The Newtown Square, Pa.-based International Centre for Diffraction Data (ICDD) has elected Nichole Wonderling, x-ray scattering manager with Penn State’s Materials Research Institute (MRI), to join its membership.

Wonderling now becomes one of approximately 300 scientists from around the world who are active members of the ICDD, serving on the board of directors and various committees and subcommittees. The membership advances developments in the field of x-ray powder diffraction and related disciplines.

“We in MRI are very pleased to see that the excellent scientific contributions of Nichole is being recognized by the ICDD,” says Clive Randall, director of MRI. “She now joins a long list of Penn State scientists who aided in the creation of the international data sets for powder diffraction databases, a list that goes all the way back to the early work of Penn State physicist Wheeler Davey in the 1930s.”

Working in MRI’s Materials Characterization Lab, Wonderling’s primary expertise is in x-ray scattering, which encompasses techniques used to characterize not only primarily crystalline materials but also semi-crystalline and non-crystalline materials. As her role is one of support of MRI faculty research, she is involved in a variety of materials characterization work using a wide range of instruments, sample types and analysis methodologies. This includes seven x-ray instruments that are used by approximately 400 individual researchers each year.

The group she manages also supports faculty members by analyzing samples and results for them or teaching their students to how do the analysis themselves. Her team also supports a variety of industry partners who use MRI’s services and expertise. She also oversees the production of training materials, maintains lab equipment to ensure quality data, and conducts data interpretation and quality control.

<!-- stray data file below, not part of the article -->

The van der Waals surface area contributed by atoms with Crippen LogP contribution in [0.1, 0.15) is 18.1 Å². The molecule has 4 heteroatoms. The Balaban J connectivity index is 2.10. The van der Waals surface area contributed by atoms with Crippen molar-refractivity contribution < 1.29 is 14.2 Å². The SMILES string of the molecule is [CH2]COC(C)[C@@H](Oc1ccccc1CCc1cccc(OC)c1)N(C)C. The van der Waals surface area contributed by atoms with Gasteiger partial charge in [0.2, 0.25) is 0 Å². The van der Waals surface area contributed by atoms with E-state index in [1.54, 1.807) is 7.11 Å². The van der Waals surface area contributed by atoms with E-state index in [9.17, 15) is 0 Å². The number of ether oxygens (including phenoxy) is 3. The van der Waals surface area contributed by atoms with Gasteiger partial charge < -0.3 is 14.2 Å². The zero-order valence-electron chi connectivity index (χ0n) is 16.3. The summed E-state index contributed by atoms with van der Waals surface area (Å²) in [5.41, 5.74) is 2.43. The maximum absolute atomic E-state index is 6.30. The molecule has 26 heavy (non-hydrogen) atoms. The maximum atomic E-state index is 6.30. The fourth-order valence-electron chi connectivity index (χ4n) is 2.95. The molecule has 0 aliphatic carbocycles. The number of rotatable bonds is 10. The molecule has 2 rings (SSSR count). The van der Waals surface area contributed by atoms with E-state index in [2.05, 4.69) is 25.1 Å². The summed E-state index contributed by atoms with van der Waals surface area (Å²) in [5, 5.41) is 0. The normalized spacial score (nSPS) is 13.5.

“My work supports any and all research that benefits from x-ray scattering techniques which are used to understand, for example, the structure and composition of materials,” Wonderling says. “I have worked on projects that ranged from investigating polymeric materials for artificial hearts to developing concrete materials for use in space, to improving the shelf life of food and dietary supplements.”

Wonderling began her Penn State career in the former Materials Research Laboratory in 2000. Prior to coming to Penn State, she was in research and development at the North American Refractories Technical Center in State College, Pa. 

“Over the years, I’ve worked with several Penn State faculty members that were heavily involved with the ICDD including Dean Smith, Jerry Johnson, and Earle Ryba,” Wonderling says. “I always admired their commitment to the organization, and I learned from each of them. So, it was quite an honor to be invited to apply for membership and I was very pleased when I was approved.”